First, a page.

Headteacher meets student she expelled and it changes her entire approach to discipline
Nancy Hanks was standing in a lift, her eyes fixed on her cellphone, when the doors opened onto a familiar face. It was one of her former students, a boy she had expelled from the school she led in one of Chicago’s toughest neighbourhoods.
She was flooded with fear. What had become of the student’s life? Had her decision helped set him on a path toward failure?
She also was flooded with regret. Why had she kicked him out of school? She could have chosen a different path, and a more courageous one, she said, recalling the encounter in a speech last month in Washington at the 25th anniversary summit for Teach for America.
She urged the other TFA alumni to examine their own contributions to the so-called school-to-prison pipeline, which disproportionately affects students of colour and students with disabilities.
Hanks, now a top administrator for the school system in Madison, Wisonsin., addressed more than a thousand people in a huge convention-center hall — a place no one would consider intimate.
But the crowd hushed as she spoke, and soon, some teachers in the crowd were wiping away tears.
“I was nervous about giving this speech because I’m certainly not an expert in this field,” she said in a recent interview. “I know colleagues and professors who are way more well-versed in all of the nuances of this work. But I feel like there are people who are like me, everyday trying to do the right things by kids, and who are confronted with these situations where you have to sometimes make courageous choices that ultimately can impact people for the rest of their lives.”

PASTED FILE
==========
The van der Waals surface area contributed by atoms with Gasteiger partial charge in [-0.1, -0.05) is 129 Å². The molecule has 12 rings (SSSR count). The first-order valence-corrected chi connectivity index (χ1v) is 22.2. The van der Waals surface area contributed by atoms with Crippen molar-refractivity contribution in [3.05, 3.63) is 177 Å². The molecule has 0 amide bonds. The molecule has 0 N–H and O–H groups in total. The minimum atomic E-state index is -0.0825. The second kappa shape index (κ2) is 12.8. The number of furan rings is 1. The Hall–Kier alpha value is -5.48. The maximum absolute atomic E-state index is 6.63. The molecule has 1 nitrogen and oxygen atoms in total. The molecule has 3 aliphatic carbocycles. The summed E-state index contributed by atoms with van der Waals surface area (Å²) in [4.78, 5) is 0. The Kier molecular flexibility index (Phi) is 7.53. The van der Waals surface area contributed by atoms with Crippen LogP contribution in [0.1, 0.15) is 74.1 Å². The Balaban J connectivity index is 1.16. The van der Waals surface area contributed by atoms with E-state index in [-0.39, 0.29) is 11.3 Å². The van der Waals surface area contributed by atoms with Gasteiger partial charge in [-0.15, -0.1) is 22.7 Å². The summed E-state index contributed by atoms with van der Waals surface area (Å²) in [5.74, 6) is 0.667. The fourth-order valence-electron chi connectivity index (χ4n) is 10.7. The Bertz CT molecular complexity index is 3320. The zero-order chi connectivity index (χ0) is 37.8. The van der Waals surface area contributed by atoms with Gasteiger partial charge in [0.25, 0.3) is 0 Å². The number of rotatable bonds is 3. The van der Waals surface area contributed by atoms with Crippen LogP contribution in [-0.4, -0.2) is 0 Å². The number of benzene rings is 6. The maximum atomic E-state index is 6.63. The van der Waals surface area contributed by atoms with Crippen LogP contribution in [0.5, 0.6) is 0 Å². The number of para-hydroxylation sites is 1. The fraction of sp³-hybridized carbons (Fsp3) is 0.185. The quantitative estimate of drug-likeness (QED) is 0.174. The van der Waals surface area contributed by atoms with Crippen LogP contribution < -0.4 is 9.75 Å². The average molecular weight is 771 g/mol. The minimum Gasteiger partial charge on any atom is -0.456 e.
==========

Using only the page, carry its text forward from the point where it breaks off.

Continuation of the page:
In Madison, Hanks has played a key role in revamping district-wide discipline policies, replacing the old zero-tolerance approach with an approach built on the conviction that suspension and expulsion don’t solve problems at the root of student misbehaviour.
Read Hanks’s entire speech — and find out what became of her former student — below.
Speech by Nancy Hanks, delivered February 6, 2016:
I’ve thought long and hard about what I wanted to say to you about a subject like the school to prison pipeline. I found myself wondering what I had to say to you that was so compelling or profound that it would leave you inspired yet convicted to move to action. Certainly my time as a middle school teacher, a headteacher or district leader should yield some words of wisdom — right?
I thought about what quotes I could use to inspire you. Should I go with an MLK quote or a Gandhi? “Be the change…” “Measure of a man…”– The usual suspects. But those didn’t seem like the words I felt I needed to share with you today.
So I went back to the drawing board.